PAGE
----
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Wisconsin GOP: Above the Law?

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Labor, Republican Party, Wingnuts Being Wingnuts

You might remember that a judge in the People’s Republic of Wisconsin [update: to be known henceforth as Fitzwalkerstan] last week issued a temporary restraining order that stopped the publication of the state’s new union-busting law. This was to keep the law from going into effect, per Wisconsin state law, until a suit challenging the law is decided.

Yesterday the text of the law was published on a website of the Legislative Reference Bureau, which provides research and drafting services for the state legislature. The head of this bureau, Stephen Miller, said that this publication did not constitute action that would put the law into effect. But Wisconsin Republican are saying, aha! The law was published! It can go into effect now.

It appears Miller was maneuvered into publishing the bill by state Senate Majority Leader Scott Fitzgerald. From the Milwaukee Journal-Sentinel

Fitzgerald and Miller met Friday. Miller said Fitzgerald asked him to publish the law and, after reading the statutes, Miller agreed that he could do so. He said he had never published a law without being given a date by the secretary of state during his 12 years of running the reference bureau.

After the restraining order was issued March 18, La Follette sent a letter that same day to the reference bureau rescinding earlier instructions to publish the bill Friday. “I further instruct you to remove all reference to March 25, 2011, as the publication date and not to proceed with publication until I contact you with a new publication date,” his letter said.

The Republicans’ argument, as I understand it, is that the court order barred the Wisconsin Secretary of State from publishing the law, which is usually done in a newspaper, the Wisconsin State Journal. However, the court order didn’t say the non-partisan Legislative Reference Bureau couldn’t publish it. And the website publication meets the state’s public notice requirements for putting a law into effect, they say.

Miller himself says the publication was only an “administrative step,” according to the Wisconsin State Journal.

Wisconsin Secretary of State Doug La Follette, a Democrat, says he doesn’t think the website publication satisfies the legal requirements for publishing, and the law is not in effect. But Scott Fitzgerald says it is too in effect, nyah nyah nyah.

I’m neither a lawyer nor an expert on Wisconsin state law. However, since the restraining order was broadly worded and clearly intended to stop the law from going into effect while it was being challenged in court, it is not unreasonable to assume that Fitzgerald’s maneuver does not satisfy the publishing requirement. But the lawyers and judges will have to duke this one out.

It’s fascinating to me that the Wisconsin Republicans aren’t even trying to not look like the old Soviet Politburo now. They’re so all-fired eager to bust unions and punish their opponents they can’t wait a few weeks for the courts to decide the pending suit.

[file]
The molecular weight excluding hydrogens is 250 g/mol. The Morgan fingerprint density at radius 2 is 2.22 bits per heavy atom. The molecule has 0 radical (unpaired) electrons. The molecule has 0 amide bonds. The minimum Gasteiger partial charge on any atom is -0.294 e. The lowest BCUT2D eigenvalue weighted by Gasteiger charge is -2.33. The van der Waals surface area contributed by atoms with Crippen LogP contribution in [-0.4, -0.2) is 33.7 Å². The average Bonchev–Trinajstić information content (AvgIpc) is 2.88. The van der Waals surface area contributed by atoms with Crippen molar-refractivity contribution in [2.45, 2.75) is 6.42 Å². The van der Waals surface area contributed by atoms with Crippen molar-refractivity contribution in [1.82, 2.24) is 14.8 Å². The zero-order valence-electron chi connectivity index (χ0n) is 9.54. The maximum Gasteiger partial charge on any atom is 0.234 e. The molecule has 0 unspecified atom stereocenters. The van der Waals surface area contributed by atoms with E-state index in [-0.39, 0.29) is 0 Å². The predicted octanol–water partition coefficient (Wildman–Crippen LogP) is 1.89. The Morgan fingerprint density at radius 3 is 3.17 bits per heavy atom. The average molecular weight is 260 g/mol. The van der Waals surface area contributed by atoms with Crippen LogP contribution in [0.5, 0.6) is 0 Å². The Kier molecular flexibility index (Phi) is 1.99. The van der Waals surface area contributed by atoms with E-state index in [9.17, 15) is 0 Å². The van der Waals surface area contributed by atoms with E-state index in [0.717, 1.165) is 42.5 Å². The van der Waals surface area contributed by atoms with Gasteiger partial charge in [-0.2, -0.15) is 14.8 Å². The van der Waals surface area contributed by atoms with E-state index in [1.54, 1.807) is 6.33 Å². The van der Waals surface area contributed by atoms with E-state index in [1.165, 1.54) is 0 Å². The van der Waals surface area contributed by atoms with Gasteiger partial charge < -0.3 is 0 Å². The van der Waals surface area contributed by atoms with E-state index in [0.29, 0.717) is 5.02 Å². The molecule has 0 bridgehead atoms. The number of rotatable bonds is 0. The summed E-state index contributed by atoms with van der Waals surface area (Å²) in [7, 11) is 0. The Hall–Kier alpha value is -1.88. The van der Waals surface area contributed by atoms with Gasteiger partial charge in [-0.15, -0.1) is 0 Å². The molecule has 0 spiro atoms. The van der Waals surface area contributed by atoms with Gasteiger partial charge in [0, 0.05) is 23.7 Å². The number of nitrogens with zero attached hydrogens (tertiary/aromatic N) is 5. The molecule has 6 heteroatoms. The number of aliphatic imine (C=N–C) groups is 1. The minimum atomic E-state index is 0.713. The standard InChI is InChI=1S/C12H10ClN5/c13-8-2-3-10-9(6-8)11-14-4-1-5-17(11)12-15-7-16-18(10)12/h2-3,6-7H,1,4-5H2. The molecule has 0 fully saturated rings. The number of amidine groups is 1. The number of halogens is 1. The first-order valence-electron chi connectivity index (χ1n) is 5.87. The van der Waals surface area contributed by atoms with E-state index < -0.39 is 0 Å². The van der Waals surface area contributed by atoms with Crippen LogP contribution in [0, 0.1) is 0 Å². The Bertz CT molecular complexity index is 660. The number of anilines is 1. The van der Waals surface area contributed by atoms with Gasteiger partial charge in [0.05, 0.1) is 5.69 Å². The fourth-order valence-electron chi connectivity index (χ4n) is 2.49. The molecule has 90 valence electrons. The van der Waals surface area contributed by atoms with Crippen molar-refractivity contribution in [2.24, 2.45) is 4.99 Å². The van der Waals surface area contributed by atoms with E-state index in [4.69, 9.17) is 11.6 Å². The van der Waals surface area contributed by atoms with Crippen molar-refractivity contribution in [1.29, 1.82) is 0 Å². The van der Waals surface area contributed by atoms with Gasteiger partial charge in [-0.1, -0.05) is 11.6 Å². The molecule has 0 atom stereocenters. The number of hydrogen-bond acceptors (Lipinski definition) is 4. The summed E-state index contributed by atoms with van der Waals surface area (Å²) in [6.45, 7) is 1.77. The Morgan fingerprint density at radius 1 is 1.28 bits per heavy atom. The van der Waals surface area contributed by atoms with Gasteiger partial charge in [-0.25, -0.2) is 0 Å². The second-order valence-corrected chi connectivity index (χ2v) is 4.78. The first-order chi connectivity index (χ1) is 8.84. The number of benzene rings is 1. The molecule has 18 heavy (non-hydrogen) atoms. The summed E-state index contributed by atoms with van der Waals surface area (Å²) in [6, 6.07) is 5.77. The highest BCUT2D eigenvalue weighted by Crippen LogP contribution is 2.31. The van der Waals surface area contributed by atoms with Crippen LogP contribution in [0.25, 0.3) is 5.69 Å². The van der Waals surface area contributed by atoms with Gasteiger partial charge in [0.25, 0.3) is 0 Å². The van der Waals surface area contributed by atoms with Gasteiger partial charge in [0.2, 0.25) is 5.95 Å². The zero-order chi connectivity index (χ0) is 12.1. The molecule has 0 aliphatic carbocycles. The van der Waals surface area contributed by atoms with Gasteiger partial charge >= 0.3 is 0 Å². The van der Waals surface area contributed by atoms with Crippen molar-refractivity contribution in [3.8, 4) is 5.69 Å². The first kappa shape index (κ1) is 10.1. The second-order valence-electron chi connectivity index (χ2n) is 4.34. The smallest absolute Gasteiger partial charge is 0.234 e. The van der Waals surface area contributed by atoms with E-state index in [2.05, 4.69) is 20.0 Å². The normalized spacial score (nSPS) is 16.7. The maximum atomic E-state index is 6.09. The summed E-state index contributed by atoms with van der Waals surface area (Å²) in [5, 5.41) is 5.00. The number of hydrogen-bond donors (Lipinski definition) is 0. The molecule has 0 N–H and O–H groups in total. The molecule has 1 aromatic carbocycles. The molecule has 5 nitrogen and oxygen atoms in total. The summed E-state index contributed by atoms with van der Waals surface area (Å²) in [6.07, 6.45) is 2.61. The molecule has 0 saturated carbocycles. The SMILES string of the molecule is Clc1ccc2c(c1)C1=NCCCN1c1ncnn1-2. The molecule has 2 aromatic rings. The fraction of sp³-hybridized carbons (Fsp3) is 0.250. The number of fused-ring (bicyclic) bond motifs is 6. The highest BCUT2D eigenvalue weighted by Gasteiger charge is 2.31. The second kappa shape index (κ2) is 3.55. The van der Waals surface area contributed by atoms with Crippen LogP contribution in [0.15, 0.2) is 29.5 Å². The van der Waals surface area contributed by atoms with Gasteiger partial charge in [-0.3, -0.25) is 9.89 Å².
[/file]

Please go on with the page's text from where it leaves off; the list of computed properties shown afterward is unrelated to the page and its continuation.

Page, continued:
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Wisconsin’s Cultural Revolution

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Labor, Republican Party, Wingnuts Being Wingnuts

James Fallows writes from Beijing that the activities of Republicans in Wisconsin remind him of … Beijing.

A University of Wisconsin history professor, William Cronon wrote an op-ed for the New York Times critical of Gov. Scott Walker, and now Wisconsin Republicans are in all-out McCarthyite witch hunt mode, trying to find some way to shut him up or discredit him. More details from Josh Marshall and from Professor Cronon.

The state Republican Party wants access to the professor’s university email account so that they can see who he’s been talking to about Gov. Walker and his union-busting activities. Writes James Fallows,

The reason this strikes me particularly hard at the moment: I am staying in a country where a lot of recent news concerns how far the government is going in electronic monitoring of email and other messages to prevent any group, notably including academics or students, from organizing in order to protest. I don’t like that any better in Madison than I do in Beijing.

Since Cronon is a state employee his university emails legally are public property, but if there’s any reason for the Wisconsin Republicans to go after the professor’s emails other than intimidation, I can’t think of it. See also John Nichols.

No rightie blogger that I’ve seen has commented on this yet, but when they do, I predict they will defend the Wisconsin Republicans and then go back to screaming about how they’re the defenders of liberty from Big Government.

Speaking of emails — an Indiana deputy prosecutor has resigned because of an email he sent to Gov. Walker suggesting some staged union “thuggism.”

“If you could employ an associate who pretends to be sympathetic to the unions’ cause to physically attack you (or even use a firearm against you), you could discredit the unions,” the email said.

“Currently, the media is painting the union protest as a democratic uprising and failing to mention the role of the DNC and umbrella union organizations in the protest. Employing a false flag operation would assist in undercutting any support that the media may be creating in favor of the unions. God bless, Carlos F. Lam.”

The prosecutor, Carlos Lam, also said the pro-union protests presented “a good opportunity for what’s called a ‘false flag’ operation.” The email was obtained by the Wisconsin Center for Investigative Journalism, which obtained Gov. Walker’s emails concerning the union-busting bill.

What strikes me about the email is the implied assumption that Republican thuggishness is justified, even sanctioned by God, because the DNC and unions are inherently bad, somehow. It was no secret that the DSCC and the AFL-CIO supported the pro-union protests, but I guess the union thugs weren’t being thuggish enough.

And yeah, another blogger already made the comparison with Donald Segretti and CREEP.

In other developments from the Cheese State — yesterday a state appeals court punted the legal challenge to the Wisconsin’s union-busting bill to the Wisconsin Supreme Court.